Culturally-Bound Innovation in Romanian Teaching and Research Hospitals

Culturally-Bound Innovation in Romanian Teaching and Research Hospitals

Mihaela Cornelia Dan (Academy of Economic Studies, Romania), Simona Vasilache (Bucharest University of Economic Studies, Romania) and Alina Mihaela Dima (Academy of Economic Studies, Romania)
DOI: 10.4018/978-1-60566-701-0.ch014
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Abstract

This chapter discusses innovation in the Romanian healthcare sector, from the point of view of organizational learning, which is influenced by the components of organizational culture. Starting from the premise that hospital organizational culture differs from other types of organizations, we investigated the perceptions of a mixed sample of doctors and nurses from an internal medicine clinic of a large teaching and research hospital. The Dimensions of the Learning Organization Questionnaire and items selected from a questionnaire developed by the authors were used in order to study how the two groups perceived organizational culture and, subsequently, innovation, as both a component and a result of it. The results of the study show differences in perception between physicians and nurses, consistent with the ones presented in literature, and account for which facets of hospital organizational culture affect learning easiness versus which factors are negatively correlated with it.
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Hospital Organizational Culture

In Anatomy of a Hospital, Ashley (1987) makes an intriguing figurative diagnosis of the hospital organizational life. So it is this hospital culture, supported by many figures, but still intriguing in its essence, and posing threats to whoever would attempt to approach it in an orderly managerial manner. To speak about innovation in a system which is financially burdened, on the one hand, and socially compelled to excellence, on the other, is not a comfortable position. Still, healthcare innovation (Djellal & Gallouj, 2005), under the pressure of changing lifestyles (Kivisaari, Saranummi & Väyrynen, 2004), increasing healthcare costs, and diversification of customers demands (Boland, 1996), is an issue to be considered. The relationship between innovation and adoption was first examined in 1982 in a study by Tornatzky and Klein. The two researchers selected 75 articles on innovation characteristics. Several variables, as prediction, adoption and implementation, design, measurement, number of characteristics, number of innovations, locus of innovation, empirical findings and statistical tests were monitored in these articles, in the form of a meta-analysis. The correlation between the presence of a certain characteristic of innovation and its adoption and implementation was computed, and the results show that it is important for an innovation to be compatible in order to be adopted, to be bring a relative advantage, to be communicable, observable, to reach social approval, the first two being the most relevant, while complexity of an innovation hinders its adoption.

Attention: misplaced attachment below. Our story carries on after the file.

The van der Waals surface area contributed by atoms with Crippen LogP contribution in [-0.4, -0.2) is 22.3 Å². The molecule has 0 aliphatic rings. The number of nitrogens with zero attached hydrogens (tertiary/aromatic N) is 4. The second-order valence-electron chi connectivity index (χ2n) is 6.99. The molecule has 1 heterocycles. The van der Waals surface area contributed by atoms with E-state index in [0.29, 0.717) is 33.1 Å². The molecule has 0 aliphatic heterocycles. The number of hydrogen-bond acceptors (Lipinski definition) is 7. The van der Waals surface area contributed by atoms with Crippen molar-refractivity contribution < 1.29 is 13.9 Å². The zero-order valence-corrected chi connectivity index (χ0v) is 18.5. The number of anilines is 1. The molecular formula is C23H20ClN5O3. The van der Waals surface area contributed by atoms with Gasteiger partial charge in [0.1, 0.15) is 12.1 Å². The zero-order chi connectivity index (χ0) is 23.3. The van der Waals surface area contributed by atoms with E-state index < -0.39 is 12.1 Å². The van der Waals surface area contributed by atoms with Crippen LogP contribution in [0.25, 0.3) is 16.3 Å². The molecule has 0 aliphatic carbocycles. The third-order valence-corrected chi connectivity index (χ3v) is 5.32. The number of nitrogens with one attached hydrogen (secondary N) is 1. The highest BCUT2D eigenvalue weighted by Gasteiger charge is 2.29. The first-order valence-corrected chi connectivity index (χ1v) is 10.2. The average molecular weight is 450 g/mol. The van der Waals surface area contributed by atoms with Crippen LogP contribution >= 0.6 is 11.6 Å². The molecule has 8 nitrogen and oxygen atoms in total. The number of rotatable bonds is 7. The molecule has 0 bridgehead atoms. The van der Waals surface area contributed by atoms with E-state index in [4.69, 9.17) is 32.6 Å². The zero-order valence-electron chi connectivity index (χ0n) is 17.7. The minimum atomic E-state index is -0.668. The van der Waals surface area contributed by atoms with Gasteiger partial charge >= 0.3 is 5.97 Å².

Taking just the first characteristic positively related to adoption, compatibility, which means, according to Rogers and Shoemaker (1971, p. 15), ‘the degree to which an innovation is perceived as being consistent with the existing values, past experiences, and needs of the receivers’, the connection between innovation and organizational culture is neatly revealed. McLean (2005) provides a comprehensive review on this relationship, quoting, for instance, Amabile et al. (1996 P. 1155): ‘The social environment can influence both the level and frequency of creative behavior’. Adoption is both technologically bound, and culturally bound. The interaction between the two is examined by Frambach, Herk and Agarwal (2003) in a research on the telecom industry. In a classical article from 1981, Kimberly and Evanisco assess the influence of a triad of factors, individual, organizational and contextual, on innovation adoption in hospitals. Culture appears as a factor in all these three perspectives, as individuals, organizations and contexts are not culturally free.

Sarros et al. (2008) use the Organizational Culture Profile developed by O’Reilly et al. (1991) and revised by Sarros et al. (2005), comprising seven factors, supportiveness, innovation, competitiveness, performance orientation, stability, emphasis on reward, social responsibility, in order to assess the readiness for change in organizations. Again, the relationship between organizational culture and innovation is ascertained. A study by Sta. Maria (2003) brings into discussion also organizational learning, relying on Watkins’ and Marsick’s (1993, 1996) dimensions of the learning organization. Analyzing the diffusion of innovation in healthcare organizations, Greenhalgh et al. (2005) take into consideration the inner context of innovation, the environment which filters the innovation, from the moment of its emergence to the moment of its adoption. Particularizing previous studies (Damanpour, 1991, 1992, 1996) to the healthcare system, they distilled several factors, as size, structural complexity, leadership and decision-making, climate and receptive context, supporting knowledge manipulation, which are relevant to innovation creation and adoption.

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